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August 19, 2008

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Does the word, "Faith" get misdirected when used in, "Faith based," such as a faith based organization. Do all faith based organizations practice an unreserved opening of the mind to the truth, whatever it may turn out to be. I have nothing against faith based organizations.

At what point though does an attitude of "OpenING yourself to the unknown, a.k.a. God, without a whit of proof, none at all, nada, nothing, about what, if anything, lies over the horizon of Mystery" become a useful transition or growth point?

Ok, I get the belief-faith semantics. But what value does it add in the medium to long term? Every scientist, business man, Olympic athlete, parent or child seeks to move from belief to knowing.

So then wouldnt it in turn be reasonable to desire and apply ones effort towards knowing?

But doing this with the understanding that a measure of belief or faith will be required at some point as we transition to knowing.

To drift in a state of supreme openness or unknowing is more theoretical than realistic Id imagine.

At some point, if growth or progression is desired we need to move forward into a more active state that moves through belief to ultimately knowing.

Whether the term is used correctly according to your definition, or if its used sloppily becomes irrelevant. Sure, intellectual readings and analysis of semantics is intriguing, but if real progress is desired then at some point the books need to be closed, and 'action' needs to be taken (most likely belief / faith-based) until experience leads us to improved understanding and ultimately knowing.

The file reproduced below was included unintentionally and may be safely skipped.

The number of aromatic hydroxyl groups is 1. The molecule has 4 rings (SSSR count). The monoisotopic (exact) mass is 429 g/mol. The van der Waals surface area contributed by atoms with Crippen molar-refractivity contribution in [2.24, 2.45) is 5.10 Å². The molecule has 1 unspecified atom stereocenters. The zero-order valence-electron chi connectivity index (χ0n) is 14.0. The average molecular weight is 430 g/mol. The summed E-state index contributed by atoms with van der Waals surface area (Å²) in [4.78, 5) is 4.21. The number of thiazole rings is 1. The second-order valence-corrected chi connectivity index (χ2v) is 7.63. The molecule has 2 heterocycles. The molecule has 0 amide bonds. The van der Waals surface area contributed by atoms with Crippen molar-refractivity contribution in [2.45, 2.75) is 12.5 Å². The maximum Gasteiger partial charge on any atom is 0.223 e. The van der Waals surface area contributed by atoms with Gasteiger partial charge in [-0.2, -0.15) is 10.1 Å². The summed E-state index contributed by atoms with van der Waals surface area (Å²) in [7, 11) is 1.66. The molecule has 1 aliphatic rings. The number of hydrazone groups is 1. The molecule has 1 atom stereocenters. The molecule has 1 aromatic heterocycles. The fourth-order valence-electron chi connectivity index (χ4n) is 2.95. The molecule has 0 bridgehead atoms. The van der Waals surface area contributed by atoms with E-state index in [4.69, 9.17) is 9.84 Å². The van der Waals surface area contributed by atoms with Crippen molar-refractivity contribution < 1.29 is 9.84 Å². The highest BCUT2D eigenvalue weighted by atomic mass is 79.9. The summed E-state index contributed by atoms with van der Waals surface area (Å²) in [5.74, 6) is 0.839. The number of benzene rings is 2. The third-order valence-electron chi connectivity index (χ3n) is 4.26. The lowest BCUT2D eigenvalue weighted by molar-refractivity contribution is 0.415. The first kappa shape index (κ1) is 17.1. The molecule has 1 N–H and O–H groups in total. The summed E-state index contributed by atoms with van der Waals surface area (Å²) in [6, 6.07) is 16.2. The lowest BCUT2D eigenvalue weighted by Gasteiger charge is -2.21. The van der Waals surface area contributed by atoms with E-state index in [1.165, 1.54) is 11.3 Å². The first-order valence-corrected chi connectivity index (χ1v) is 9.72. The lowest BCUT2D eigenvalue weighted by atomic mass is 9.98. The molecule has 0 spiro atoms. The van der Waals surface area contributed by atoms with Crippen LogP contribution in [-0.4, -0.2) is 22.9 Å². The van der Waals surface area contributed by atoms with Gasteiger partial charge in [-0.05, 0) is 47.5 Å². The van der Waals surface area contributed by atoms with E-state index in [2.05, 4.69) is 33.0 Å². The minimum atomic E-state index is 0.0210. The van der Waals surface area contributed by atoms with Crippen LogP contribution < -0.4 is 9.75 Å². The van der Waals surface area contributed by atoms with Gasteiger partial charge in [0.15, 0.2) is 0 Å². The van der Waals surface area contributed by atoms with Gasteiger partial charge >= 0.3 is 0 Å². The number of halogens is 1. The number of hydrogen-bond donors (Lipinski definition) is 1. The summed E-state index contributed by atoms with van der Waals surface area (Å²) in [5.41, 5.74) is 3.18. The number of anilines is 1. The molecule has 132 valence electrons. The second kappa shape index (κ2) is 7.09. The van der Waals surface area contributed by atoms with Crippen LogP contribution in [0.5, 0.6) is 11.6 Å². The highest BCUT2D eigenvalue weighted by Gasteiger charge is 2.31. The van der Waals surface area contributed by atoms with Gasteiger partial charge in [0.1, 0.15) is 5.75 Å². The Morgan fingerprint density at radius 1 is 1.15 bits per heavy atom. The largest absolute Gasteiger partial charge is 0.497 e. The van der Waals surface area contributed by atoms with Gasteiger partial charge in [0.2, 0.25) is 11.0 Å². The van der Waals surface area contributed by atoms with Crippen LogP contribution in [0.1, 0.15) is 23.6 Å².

Its ok i think to have beliefs. They change as we grow. we believe so many things that we later either outgrow or synthesize with new experiences.

Either way I dont think it matters if its a belief or a faith .. as long as we sincerely search or practicing any system that venerates God in any form. As long as we dont hurt others who dont believe or practice what we do, as long as we dont push our belief systems onto others.

i wouldnt knock faith, real or not. In my mind it shows an active state of seeking to progress rather than a passive one, where 'anything goes' and direction changes as easily as a yacht does on the sea without a keel.

Brad, it's nice to see some increased openness and acceptance on your part. Now you're saying that venerating God in any form is fine, whereas before you said that there is only one way to know God.

I agree with you that even going through life with no expectations (or as few as possible) involves some activity. Taoism calls this wei wu wei, action without action. But it isn't at all an act of "veneration," so I'd suggest that your conception of how "god" might be known needs to be expanded a bit.

You seem to favor a dualistic view where God is separate from the seeker. This apparently is why you put so much emphasis on effort directed toward knowing God.

However, there is another more mystical approach that's founded on the hypothesis that unity is the essence of the cosmos rather than duality. In this view, we already are what we're seeking -- so an effort to be something other than what we are leads us in the wrong direction.